Contributed by Ms Tan Yen Chuan, Raffles Girls’ School (Centre for Pedagogical Research and Learning), for SingTeach Issue 66.
Providing feedback is one of the teaching areas identified by The Singapore Teaching Practice (STP) and has strong implications to students’ learning outcomes. But how do we know whether our feedback is effective? And what kind of feedback does students find useful? In this article, Ms Tan Yen Chuan from the Raffles Girls’ School Centre for Pedagogical Research and Learning (PeRL) shares the student voices she has collected through various focus group discussions designed to uncover the kind of feedback that meets students’ learning needs.
Listening to Students’ Voices
Student voice is part of a data collection point of the study on “The Role of a Professional Learning Community (PLC) in Informing Teacher Practice: A Case Study” conducted by RGS PeRL. In the context of the PLC, it is found that providing effective feedback has strong implications on student learning outcomes. Feedback is defined as information provided by an agent such as teacher, peer, self etc, with regards to one’s performance or understanding (Hattie & Timperley, 2007).
So how do teachers ensure effective feedback can contribute to better student learning outcomes?
Based on the findings from students’ focus group discussion, below are some recommended strategies to improve the feedback mechanisms.
Personalized Feedback for Formative Assessment
Students appreciated personalized feedback given by teachers on their formative assessments. So depending on class size, teachers can have a short 1-to-1 session with individual students during class time while other students are given work to do. This can be done after generic feedback has been given to the class. Students should submit their corrections after the feedback is given to ensure that they have internalized the learning.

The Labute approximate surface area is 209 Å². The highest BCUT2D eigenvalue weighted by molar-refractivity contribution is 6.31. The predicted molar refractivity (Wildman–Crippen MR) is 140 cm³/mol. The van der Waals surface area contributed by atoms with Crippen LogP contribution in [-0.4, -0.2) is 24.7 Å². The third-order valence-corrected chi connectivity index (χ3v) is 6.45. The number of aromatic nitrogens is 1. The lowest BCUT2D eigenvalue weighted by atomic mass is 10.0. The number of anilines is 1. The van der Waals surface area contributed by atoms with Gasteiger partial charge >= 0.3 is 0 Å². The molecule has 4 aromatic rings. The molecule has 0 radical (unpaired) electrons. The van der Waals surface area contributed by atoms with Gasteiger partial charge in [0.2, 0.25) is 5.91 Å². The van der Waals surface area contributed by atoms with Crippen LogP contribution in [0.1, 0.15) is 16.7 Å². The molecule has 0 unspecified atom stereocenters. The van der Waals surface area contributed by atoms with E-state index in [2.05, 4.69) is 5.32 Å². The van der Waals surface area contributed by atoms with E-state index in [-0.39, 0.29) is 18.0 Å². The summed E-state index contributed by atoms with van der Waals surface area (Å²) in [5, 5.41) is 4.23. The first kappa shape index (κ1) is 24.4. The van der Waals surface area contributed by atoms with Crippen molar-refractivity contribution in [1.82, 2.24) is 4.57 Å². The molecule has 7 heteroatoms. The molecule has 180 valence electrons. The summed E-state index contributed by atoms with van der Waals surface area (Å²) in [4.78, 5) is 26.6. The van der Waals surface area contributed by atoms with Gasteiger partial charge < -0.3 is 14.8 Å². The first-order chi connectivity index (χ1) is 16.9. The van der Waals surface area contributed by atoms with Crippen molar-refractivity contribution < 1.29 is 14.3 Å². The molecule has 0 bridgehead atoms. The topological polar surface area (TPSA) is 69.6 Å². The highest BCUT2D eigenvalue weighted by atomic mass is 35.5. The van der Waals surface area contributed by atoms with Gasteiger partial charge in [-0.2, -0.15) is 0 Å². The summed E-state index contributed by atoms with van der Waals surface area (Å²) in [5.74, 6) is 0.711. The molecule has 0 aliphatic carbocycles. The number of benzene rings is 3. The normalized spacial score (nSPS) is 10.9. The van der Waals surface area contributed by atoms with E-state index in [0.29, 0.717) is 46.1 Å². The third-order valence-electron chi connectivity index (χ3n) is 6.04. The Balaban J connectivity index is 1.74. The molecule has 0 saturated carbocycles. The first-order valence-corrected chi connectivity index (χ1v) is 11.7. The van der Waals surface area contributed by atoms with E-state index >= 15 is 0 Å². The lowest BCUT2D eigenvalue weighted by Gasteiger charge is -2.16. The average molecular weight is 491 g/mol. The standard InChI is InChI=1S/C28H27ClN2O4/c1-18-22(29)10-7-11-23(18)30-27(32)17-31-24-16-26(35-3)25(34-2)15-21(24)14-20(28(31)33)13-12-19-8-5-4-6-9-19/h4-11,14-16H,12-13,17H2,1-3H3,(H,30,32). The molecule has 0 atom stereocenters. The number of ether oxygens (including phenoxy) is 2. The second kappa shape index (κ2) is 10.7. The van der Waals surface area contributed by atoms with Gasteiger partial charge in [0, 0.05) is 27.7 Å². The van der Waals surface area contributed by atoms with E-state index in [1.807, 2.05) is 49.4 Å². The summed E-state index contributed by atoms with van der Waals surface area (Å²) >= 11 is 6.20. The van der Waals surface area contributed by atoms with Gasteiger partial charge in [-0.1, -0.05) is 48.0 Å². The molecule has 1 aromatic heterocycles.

Focus on Sample of Good work to Aid Students’ Understanding
Students felt that samples of good work help in their understanding of the feedback given. Teachers should work with the level coordinator to identify good student products or model essays written by students and upload them to online platforms for sharing.
Prompt and Detailed Feedback
Students preferred prompt and detailed feedback which can be in the form of verbal feedback or written feedback.
Use Exit Cards and Quizzes: Check for Understanding & Plan for Future Instruction
Students mentioned that some teachers use exit cards or online quizzes such as Kahoot! to help students to check for their understanding of the topic. This allows both teachers and students to check on the students’ learning progress. It is also a useful way for teachers to collect information, including feedback, to adjust future instruction to meet students’ needs.
Kulhavy (1997) has cautioned that feedback will have little effect on performance if there is a lack of understanding on the material studied. Teachers have to analyse students’ work and develop a better understanding of students’ learning needs through a professional discourse. Hence, one way to develop teachers’ capacity to provide more effective feedback, is to leverage on the Professional Learning Community (PLC) and discuss teachers’ cognitive knowledge of learners.
Hattie, J., & Timperley, H. (2007). The power of feedback. Review of Educational Research, 77(1), 81–112.
Kulhay, R. W. (1997). Feedback in written instruction. Review of Educational Research, 47(1), 211-232.
Singapore Ministry of Education. (2017). The Singapore Teaching Practice. Retrieved from https://www.moe.gov.sg/about/singapore-teaching-practice
The author would like to acknowledge her colleagues in the Centre for Pedagogical Research and Learning (RGS PeRL), in particular Head of Consultancy, Mrs Lucille Yap, Deputy Principal in charge of PeRL, Mrs Mary George Cheriyan, and Senior Research Executive and lead investigator of the PLC study, Ms Masturah binte Abdul Aziz, for their contributions leading to the completion of this article.